Mariposa by Nancy Springer

Mariposa by Nancy Springer
Publisher: Untreed Reads
Genre: Sci-Fi/Fantasy, Contemporary
Length: Short Story (11 pages)
Rating Best Books
Reviewed by Astilbe

Aimee believes everything in her life is great. She’s got a boyfriend who’s terrific (in bed and out), a penthouse apartment, and everything else a girl of privilege could possibly want.

Well, except for a soul. That seems to have gone missing somehow.

After a trip to a Warlock Doctor confirms that her soul has indeed vanished, she’s left with two options: buy a prosthetic one, or try to figure out what happened to the original. Feeling that she must have left her first one somewhere where she could find it, Aimee enlists the help of her mother and grandmother in a hunt for the wayward soul. But Aimee’s search for the missing part of her is about to bring forth some long-forgotten memories, and she’s going to learn what it really means to have everything in life that’s really important.

Would you notice the difference if you lost your soul?

From the outside, Aimee’s life is perfect. She has no logical reason for feeling so sad and is quite surprised with Warlock Doctor’s diagnosis. To be honest I wasn’t particularly fond of Aimee before she discovers that her soul is missing because so much of her emotional energy is focused on what she and everyone around her is wearing and whether their outfits make a good impression. Once she began her quest to discover what happened to her soul, though, I quickly grew to like the imaginative and industrious aspects of her personality.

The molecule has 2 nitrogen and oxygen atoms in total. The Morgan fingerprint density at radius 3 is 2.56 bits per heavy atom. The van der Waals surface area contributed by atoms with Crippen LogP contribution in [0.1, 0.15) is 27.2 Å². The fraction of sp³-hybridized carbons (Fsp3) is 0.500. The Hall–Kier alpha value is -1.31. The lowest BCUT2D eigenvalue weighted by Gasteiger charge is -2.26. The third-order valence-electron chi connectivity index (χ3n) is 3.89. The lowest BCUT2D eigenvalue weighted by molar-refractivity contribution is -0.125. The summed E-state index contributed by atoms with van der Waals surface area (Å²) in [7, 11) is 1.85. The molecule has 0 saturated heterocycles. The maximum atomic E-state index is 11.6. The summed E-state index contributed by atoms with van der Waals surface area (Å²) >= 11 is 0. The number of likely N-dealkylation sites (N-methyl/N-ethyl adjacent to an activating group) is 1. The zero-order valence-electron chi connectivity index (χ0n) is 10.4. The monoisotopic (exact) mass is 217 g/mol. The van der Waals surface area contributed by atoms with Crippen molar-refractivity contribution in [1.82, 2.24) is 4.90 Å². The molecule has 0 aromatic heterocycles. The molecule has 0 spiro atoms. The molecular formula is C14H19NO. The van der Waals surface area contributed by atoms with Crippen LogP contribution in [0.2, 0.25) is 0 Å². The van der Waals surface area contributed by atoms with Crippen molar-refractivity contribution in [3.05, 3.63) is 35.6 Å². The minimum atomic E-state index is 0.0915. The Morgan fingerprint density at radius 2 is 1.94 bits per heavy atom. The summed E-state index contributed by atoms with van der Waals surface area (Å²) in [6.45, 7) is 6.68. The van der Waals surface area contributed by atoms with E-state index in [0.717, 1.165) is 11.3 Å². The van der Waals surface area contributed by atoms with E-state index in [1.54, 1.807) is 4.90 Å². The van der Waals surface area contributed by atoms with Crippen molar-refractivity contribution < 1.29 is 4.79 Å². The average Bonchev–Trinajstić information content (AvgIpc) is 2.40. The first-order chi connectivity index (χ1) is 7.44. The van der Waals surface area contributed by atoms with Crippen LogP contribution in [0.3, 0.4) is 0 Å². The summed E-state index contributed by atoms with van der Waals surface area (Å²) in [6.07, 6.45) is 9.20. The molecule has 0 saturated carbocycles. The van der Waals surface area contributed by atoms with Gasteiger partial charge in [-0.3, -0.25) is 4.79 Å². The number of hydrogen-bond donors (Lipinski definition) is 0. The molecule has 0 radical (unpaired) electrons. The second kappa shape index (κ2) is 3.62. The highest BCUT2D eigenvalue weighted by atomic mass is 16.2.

As someone who has vivid, frequent dreams I was fascinated by Warlock Doctor’s beliefs about their origins. Aimee hasn’t had a dream in a decade and she doesn’t seem to miss them. At first this seemed odd to me until I realized it was another symptom of her ailment.

This is a modern day fairy tale for adults. While none of the scenes are necessarily inappropriate for younger readers the message is clearly meant for an older audience. The metaphors in this tale are beautiful and achingly honest, but they are best appreciated by readers who know what its like to lose pieces of their true selves as they stumble into adulthood.

Some stories were meant to be revisited and Mariposa is one of them. I only wish I had discovered it sooner! This is the perfect choice for anyone who has ever looked back into his or her childhood and felt a twinge of regret for not quite growing up to be the person he or she had dreamed about becoming.

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